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Patrick Murphy Murder Case - The Latest

Patrick Murphy Murder Case: State Absent at Rule to Show Cause Hearing


It appears the woman accused of murdering Patrick Murphy will have to wait in prison for at least another 2 months for progress on the case.

Representatives of the Orleans Parish District Attorney’s Office didn’t show at today’s Rule to Show Cause hearing for Megan Hall.

At the end, according to court documents, another Rule to Show Cause hearing was scheduled for July 2, at 3 p.m. (New Orleans time), in Orleans Parish court.

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Here’s how Hall’s personal court docket reads regarding today’s events:

Patrick Murphy Murder Update – May 3 Rule to Show Cause Hearing

Hall is the 25-year-old New Orleans woman accused of murdering Pottsville businessman Patrick Murphy during an apparent prostitution trick-gone-wrong earlier this year.

Today’s Rule to Show Cause hearing in Section M2 of Magistrate Court in Orleans Parish was an opportunity for the defense to seek any kind of relief in this case. It was also a chance for the prosecution to say why the defense shouldn’t get that. That’s essentially what a Rule to Show Cause hearing is.

A phone call to a representative inside the District Attorney’s office has not been returned. Also, messages to defense attorney John Fuller have not been returned. The Canary is tracking down information related to this case and today’s courtroom proceedings and will update when it learns more.

On the day Hall is scheduled to once again appear at a Rule to Show Cause hearing, she’ll be in prison for 4 months. She’s being held on $750,000 bond. Hall faces second-degree murder charges. If she’s convicted, Louisiana mandates a life sentenced.

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Patrick Murphy Murder- Case Recap

In previous court proceedings, Hall’s attorney argues the incident on the night of Feb. 28 didn’t happen as the prosecution asserts.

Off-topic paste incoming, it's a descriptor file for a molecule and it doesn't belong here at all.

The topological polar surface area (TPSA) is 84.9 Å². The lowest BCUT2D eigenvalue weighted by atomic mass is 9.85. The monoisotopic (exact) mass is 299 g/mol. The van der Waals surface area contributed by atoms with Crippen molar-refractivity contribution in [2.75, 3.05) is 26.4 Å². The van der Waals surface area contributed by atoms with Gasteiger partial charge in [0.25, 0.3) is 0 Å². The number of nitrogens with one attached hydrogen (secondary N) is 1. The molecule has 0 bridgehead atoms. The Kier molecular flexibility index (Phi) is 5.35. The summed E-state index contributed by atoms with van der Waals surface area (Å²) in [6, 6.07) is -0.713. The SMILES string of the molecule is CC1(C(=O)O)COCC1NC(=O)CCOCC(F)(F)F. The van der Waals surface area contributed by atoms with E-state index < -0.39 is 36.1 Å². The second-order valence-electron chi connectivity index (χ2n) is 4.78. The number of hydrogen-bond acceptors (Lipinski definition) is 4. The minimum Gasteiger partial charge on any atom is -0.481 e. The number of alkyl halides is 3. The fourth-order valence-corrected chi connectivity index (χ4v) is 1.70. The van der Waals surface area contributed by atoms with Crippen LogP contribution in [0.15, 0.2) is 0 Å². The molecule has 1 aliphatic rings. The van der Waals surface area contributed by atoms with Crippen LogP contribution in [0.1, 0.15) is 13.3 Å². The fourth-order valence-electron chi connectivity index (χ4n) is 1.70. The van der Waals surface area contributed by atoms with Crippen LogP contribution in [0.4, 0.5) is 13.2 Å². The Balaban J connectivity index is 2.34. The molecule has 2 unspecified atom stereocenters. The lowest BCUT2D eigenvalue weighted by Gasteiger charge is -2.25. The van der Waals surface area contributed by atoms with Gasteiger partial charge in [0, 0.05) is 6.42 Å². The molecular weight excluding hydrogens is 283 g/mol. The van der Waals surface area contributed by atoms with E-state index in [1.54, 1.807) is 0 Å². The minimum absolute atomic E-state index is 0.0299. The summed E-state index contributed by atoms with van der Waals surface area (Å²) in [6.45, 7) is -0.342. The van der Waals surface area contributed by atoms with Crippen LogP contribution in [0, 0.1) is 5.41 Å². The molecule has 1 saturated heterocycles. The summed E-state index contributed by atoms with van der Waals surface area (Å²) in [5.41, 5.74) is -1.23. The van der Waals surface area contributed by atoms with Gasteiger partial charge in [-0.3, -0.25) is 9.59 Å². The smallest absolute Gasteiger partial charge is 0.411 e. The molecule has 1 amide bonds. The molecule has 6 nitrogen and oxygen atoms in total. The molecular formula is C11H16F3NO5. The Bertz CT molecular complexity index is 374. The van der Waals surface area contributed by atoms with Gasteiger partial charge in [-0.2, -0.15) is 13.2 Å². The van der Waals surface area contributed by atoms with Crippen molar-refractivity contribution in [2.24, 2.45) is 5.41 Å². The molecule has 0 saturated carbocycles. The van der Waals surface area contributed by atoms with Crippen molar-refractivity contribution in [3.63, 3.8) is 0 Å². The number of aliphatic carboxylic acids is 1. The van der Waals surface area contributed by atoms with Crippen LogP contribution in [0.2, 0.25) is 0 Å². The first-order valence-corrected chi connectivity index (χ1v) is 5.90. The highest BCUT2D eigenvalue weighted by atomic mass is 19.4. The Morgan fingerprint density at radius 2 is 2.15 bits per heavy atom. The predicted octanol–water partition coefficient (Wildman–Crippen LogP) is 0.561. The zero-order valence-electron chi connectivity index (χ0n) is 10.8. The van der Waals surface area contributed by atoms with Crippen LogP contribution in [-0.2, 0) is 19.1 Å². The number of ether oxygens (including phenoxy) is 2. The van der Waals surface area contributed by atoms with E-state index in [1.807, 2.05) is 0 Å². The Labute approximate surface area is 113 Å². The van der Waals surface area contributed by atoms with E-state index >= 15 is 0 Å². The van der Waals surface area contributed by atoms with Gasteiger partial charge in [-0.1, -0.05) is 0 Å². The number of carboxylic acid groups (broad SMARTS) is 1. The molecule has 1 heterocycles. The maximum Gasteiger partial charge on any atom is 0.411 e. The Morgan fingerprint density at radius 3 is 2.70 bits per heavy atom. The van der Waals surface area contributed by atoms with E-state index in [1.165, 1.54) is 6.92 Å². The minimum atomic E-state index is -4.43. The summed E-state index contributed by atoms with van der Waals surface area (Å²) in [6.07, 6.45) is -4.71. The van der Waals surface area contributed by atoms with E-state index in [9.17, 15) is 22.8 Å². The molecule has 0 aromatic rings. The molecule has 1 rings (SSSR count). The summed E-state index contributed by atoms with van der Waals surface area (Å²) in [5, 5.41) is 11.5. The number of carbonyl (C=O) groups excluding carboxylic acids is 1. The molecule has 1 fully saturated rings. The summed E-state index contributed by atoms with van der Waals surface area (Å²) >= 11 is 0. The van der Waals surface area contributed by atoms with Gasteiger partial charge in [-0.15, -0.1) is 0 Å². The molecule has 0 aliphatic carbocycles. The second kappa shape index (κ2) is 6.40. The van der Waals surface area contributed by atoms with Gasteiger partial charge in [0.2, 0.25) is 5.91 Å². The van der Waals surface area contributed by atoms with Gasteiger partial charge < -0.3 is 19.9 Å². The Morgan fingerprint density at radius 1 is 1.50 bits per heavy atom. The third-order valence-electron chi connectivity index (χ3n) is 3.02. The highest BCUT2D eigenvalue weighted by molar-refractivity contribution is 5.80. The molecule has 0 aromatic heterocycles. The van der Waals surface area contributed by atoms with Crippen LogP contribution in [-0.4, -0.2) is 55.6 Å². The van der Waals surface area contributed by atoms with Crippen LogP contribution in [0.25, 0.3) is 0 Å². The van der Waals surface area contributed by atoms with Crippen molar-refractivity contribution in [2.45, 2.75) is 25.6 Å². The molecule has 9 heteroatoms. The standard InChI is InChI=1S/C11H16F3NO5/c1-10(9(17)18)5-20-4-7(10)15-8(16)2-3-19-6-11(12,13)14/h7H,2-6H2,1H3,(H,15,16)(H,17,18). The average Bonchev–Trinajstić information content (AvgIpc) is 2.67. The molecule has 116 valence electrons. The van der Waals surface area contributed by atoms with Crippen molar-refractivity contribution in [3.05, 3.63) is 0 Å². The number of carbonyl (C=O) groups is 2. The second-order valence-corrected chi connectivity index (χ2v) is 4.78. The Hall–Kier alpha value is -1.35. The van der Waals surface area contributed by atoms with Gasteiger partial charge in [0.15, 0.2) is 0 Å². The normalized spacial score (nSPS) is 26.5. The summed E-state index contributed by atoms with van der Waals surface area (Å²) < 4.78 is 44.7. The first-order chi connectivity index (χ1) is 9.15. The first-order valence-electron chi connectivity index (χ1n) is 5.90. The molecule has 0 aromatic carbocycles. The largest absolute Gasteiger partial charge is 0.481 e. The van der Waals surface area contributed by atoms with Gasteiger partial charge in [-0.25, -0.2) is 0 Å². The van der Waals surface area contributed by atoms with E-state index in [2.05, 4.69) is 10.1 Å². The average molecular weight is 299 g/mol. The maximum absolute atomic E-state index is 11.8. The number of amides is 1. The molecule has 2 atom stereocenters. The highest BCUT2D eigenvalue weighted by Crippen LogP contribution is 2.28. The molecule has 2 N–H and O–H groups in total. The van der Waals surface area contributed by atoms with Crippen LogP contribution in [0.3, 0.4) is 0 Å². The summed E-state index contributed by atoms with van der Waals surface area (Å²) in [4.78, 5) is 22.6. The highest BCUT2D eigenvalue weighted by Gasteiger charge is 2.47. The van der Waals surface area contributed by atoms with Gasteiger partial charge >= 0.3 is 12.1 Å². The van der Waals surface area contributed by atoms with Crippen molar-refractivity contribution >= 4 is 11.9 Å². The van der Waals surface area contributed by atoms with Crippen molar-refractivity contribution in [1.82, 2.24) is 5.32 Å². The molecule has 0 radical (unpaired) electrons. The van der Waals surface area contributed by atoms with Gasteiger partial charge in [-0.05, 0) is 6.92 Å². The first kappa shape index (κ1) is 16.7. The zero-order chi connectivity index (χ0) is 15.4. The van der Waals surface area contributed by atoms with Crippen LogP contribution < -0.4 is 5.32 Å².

Prosecutors believe Hall is guilty of second-degree murder for killing Murphy in a second-floor room of the Empress Hotel in the Treme neighborhood of New Orleans.

Murphy was in New Orleans with his wife but at some point on the night of February 27-28, they apparently weren’t together. That’s apparently when Murphy met Hall, a prostitute working in New Orleans.

They retired to the Empress Hotel in the early morning hours of Feb. 28. A few hours after first going into the hotel room, Hall left alone.

Hotel workers discovered Murphy dead on his hotel bed later that morning when he didn’t check out of the room.

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At a preliminary hearing, New Orleans police testified Murphy died of 3 stab wounds to the front of his body.

In previous court appearances, Fuller lobbied for reduced bail and reduced charges for his client. He’s gotten nowhere with those requests so far.

Check out previous coverage of the Patrick Murphy murder case from The Canary:

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  1. Linda

    May 3, 2019 at 9:31 pm

    This is interesting, in an odd way. Makes me wonder if they are cutting some sort of deal. I’ll be tuned in!

  2. Nan of boys

    May 4, 2019 at 6:24 pm

    I always thought they couldn’t hold a person longer than 60 days without a hearing to see if they will go to court ?

  3. Linda

    May 4, 2019 at 7:11 pm

    I am not an expert but found this . . .
    “The state has to file charges within 40 days of the arrest. Once charges are filed, a trial date is scheduled. However, the trial date can be changed if there are any continuances. If this person is on “no bond” status, then he will sit in jail until his trial is disposed of. He should consider filing a demand for speedy trial.If speedy trial is not waived by his attorney, then the state has 90 days on misdemeanor and 175 days on a felony to bring them to trial. The state is allowed certain short extensions past that for good cause. If he is being held without bond, then he needs to talk to his public defender right away so that they can talk strategy for trial.

    If this person is still in jail after 120 days, then the State has probably already filed formal charges. You need to find out if the Public Defender has “waived the right to a speedy trial.” If not, then the State has approximately six months to bring the Defendant to trial. The Defendant always has the right to demand a speedy trial, which would require the State to bring the Defendant to trial within approximately 45 days. If the PD will not respond, the Defendant can write to the Judge and request a hearing for a Demand for a Speedy Trial. However, if a trial is not in the Defendant’s best interest, then this person may stay in jail until the case can be resolved without a trial”

  4. Nan of boys

    May 5, 2019 at 2:01 pm

    So it’s confusing..I know they take their time to go to trial, but I thought if no charges were made after 60 days she’s free, but I guess not.

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